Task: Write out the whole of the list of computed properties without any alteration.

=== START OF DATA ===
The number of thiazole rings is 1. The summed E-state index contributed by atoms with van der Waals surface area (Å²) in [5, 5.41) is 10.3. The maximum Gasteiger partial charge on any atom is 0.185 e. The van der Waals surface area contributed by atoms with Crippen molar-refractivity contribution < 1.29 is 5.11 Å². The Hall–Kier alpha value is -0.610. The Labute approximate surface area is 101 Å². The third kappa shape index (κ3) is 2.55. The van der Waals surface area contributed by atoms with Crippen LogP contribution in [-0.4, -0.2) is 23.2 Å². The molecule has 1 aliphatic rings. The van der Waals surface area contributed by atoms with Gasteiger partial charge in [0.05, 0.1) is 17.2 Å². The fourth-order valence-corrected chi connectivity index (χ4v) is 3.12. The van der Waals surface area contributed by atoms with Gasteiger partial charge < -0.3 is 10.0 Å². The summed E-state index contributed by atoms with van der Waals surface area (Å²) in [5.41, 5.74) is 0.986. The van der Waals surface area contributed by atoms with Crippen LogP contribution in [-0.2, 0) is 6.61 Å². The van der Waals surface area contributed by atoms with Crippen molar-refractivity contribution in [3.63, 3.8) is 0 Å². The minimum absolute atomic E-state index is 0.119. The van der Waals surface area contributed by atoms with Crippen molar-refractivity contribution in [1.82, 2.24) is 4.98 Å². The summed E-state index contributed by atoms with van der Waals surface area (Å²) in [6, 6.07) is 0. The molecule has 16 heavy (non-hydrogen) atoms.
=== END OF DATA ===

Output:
The number of thiazole rings is 1. The summed E-state index contributed by atoms with van der Waals surface area (Å²) in [5, 5.41) is 10.3. The maximum Gasteiger partial charge on any atom is 0.185 e. The van der Waals surface area contributed by atoms with Crippen molar-refractivity contribution < 1.29 is 5.11 Å². The Hall–Kier alpha value is -0.610. The Labute approximate surface area is 101 Å². The third kappa shape index (κ3) is 2.55. The van der Waals surface area contributed by atoms with Crippen LogP contribution in [-0.4, -0.2) is 23.2 Å². The molecule has 1 aliphatic rings. The van der Waals surface area contributed by atoms with Gasteiger partial charge in [0.05, 0.1) is 17.2 Å². The fourth-order valence-corrected chi connectivity index (χ4v) is 3.12. The van der Waals surface area contributed by atoms with Gasteiger partial charge < -0.3 is 10.0 Å². The summed E-state index contributed by atoms with van der Waals surface area (Å²) in [5.41, 5.74) is 0.986. The van der Waals surface area contributed by atoms with Crippen LogP contribution in [-0.2, 0) is 6.61 Å². The van der Waals surface area contributed by atoms with Crippen molar-refractivity contribution in [3.63, 3.8) is 0 Å². The minimum absolute atomic E-state index is 0.119. The van der Waals surface area contributed by atoms with Crippen molar-refractivity contribution in [1.82, 2.24) is 4.98 Å². The summed E-state index contributed by atoms with van der Waals surface area (Å²) in [6, 6.07) is 0. The molecule has 16 heavy (non-hydrogen) atoms.